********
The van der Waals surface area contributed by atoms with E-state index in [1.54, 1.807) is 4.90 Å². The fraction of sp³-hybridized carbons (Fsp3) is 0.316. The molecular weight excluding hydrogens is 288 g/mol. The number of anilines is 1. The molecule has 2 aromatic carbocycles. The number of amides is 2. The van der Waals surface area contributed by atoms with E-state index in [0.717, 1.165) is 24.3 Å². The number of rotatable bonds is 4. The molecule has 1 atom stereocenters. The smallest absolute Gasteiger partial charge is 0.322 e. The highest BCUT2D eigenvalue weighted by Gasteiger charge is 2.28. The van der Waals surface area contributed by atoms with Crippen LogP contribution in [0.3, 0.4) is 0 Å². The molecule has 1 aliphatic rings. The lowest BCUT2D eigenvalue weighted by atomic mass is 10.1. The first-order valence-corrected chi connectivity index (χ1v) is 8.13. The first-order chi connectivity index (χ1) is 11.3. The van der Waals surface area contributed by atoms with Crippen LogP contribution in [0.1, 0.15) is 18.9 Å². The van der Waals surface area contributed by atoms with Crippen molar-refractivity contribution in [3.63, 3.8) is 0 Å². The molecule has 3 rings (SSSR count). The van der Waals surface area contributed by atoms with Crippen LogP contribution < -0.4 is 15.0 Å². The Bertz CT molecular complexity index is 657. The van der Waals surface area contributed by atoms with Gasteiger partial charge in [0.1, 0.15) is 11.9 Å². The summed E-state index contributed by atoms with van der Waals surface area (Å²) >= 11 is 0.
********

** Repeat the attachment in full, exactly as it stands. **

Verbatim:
The van der Waals surface area contributed by atoms with E-state index in [1.54, 1.807) is 4.90 Å². The fraction of sp³-hybridized carbons (Fsp3) is 0.316. The molecular weight excluding hydrogens is 288 g/mol. The number of anilines is 1. The molecule has 2 aromatic carbocycles. The number of amides is 2. The van der Waals surface area contributed by atoms with E-state index in [0.717, 1.165) is 24.3 Å². The number of rotatable bonds is 4. The molecule has 1 atom stereocenters. The smallest absolute Gasteiger partial charge is 0.322 e. The highest BCUT2D eigenvalue weighted by Gasteiger charge is 2.28. The van der Waals surface area contributed by atoms with Crippen LogP contribution in [0.3, 0.4) is 0 Å². The molecule has 1 aliphatic rings. The lowest BCUT2D eigenvalue weighted by atomic mass is 10.1. The first-order valence-corrected chi connectivity index (χ1v) is 8.13. The first-order chi connectivity index (χ1) is 11.3. The van der Waals surface area contributed by atoms with Crippen LogP contribution in [0.1, 0.15) is 18.9 Å². The van der Waals surface area contributed by atoms with Crippen molar-refractivity contribution in [3.63, 3.8) is 0 Å². The molecule has 3 rings (SSSR count). The van der Waals surface area contributed by atoms with Crippen LogP contribution < -0.4 is 15.0 Å². The Bertz CT molecular complexity index is 657. The van der Waals surface area contributed by atoms with Gasteiger partial charge in [0.1, 0.15) is 11.9 Å². The summed E-state index contributed by atoms with van der Waals surface area (Å²) >= 11 is 0.